Saul, completely blind, is led by the hand, stumbling, feeling his way into Damascus. Instead of entering the city to kill Christians, as was his original plan, he enters blind and helpless, waiting for help from the very people whom he sought to destroy.

After arriving, Saul remained praying for three days. There is no doubt he believed. Still burdened by his persecution of the church, he spent those three days of prayer begging God to spare him his due judgment, to give him a second chance. Imagine the terror, the horror, the guilt! Ananias comes to Saul and upon bidding him to receive his sight, watches “something like scales” fall from Saul’s eyes.

Then, after stating the mission God has laid out for Saul, Ananias finally tells Saul what he must do, as Jesus predicted. “Why do you delay? Get up and be baptized, and wash away your sins, calling on His name.”

Obviously, though Saul has believed and been praying fervently for three days, Saul’s sins have not yet been washed away. There was something to be done. Ananias said, “Get up and be baptized.” Saul has most definitely believed, and has been praying for three days. If all one must do is believe in Jesus and pray for salvation, then Saul would not be in need of his sins being washed away — if it is true, he is already cleansed, saved! But Ananias tells him to “be baptized, and wash away your sins, calling on his name.” Going back to Acts 2, this echoes Peter’s command to the multitude to “be baptized in the name of Jesus Christ for the remission of sins.”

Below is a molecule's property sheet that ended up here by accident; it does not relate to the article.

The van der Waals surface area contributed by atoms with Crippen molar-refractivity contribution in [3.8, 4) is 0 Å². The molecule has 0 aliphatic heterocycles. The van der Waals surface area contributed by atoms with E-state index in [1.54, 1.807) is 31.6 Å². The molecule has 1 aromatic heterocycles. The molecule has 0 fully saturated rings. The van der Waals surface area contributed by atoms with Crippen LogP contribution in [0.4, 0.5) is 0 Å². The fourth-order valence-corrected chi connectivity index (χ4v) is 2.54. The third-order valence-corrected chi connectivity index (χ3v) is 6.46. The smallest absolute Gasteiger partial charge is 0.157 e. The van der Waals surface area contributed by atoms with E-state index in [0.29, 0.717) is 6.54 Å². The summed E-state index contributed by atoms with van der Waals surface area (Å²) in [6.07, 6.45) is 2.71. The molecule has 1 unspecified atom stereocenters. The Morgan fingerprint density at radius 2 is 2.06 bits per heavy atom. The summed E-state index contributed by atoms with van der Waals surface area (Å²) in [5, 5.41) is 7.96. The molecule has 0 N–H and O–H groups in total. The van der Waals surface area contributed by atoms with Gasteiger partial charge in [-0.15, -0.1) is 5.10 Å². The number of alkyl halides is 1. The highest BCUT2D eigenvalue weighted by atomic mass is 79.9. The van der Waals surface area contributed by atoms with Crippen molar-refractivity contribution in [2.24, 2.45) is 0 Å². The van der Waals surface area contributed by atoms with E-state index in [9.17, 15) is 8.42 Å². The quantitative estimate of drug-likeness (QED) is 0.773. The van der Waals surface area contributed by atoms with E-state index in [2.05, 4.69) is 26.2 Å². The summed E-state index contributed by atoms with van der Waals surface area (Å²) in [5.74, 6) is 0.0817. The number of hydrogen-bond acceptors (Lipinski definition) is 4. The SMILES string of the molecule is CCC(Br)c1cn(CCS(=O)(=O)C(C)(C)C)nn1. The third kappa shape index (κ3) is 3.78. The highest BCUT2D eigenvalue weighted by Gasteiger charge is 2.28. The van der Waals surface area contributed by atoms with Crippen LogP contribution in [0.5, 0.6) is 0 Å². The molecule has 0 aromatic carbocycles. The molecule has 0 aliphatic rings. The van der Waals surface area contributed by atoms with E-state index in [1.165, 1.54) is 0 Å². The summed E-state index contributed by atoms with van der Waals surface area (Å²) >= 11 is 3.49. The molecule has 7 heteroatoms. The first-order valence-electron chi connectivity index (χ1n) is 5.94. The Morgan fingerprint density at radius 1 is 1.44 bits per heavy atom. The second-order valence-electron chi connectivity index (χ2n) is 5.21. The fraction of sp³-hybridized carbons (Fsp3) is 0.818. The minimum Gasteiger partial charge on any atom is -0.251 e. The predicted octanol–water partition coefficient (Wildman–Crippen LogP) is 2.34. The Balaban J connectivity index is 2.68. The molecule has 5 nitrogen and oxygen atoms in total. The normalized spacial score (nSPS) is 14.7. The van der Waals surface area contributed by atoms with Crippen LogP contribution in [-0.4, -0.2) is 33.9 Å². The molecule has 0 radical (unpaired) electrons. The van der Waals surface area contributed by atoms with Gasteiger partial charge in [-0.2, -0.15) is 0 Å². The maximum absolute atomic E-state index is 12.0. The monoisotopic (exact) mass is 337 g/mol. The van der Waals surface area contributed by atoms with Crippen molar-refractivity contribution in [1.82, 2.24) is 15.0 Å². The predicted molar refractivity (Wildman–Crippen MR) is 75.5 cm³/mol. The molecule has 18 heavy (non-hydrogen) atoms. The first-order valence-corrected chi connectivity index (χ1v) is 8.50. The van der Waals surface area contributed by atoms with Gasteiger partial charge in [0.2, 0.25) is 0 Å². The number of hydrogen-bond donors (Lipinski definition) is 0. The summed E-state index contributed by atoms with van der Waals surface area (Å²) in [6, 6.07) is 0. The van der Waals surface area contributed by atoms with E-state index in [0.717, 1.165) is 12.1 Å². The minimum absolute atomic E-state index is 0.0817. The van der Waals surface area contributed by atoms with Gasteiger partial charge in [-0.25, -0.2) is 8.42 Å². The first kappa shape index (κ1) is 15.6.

Saul did not “pray the prayer” to be saved. He did not just believe to be saved. He was leaving out the thing God told him “he must do”, through the mouth of Ananias: “GET UP AND BE BAPTIZED, AND WASH AWAY YOUR SINS!”

Saul himself (then Paul) later referred to this washing as “the washing of water with the word” (Ephesians 5:26) and “the washing of regeneration” (Titus 3:5). The writer of Hebrews (presumed to be Paul) says, “Let us draw near with a true heart in full assurance of faith, having our hearts sprinkled from an evil conscience, and our bodies washed with pure water.” — Hebrews 10:22. Peter likened it to a washing or cleansing in I Peter 3:21.

After reading this there is no doubt that Paul was baptized for the remission of sins, just as the multitude of three thousand on the day of Pentacost.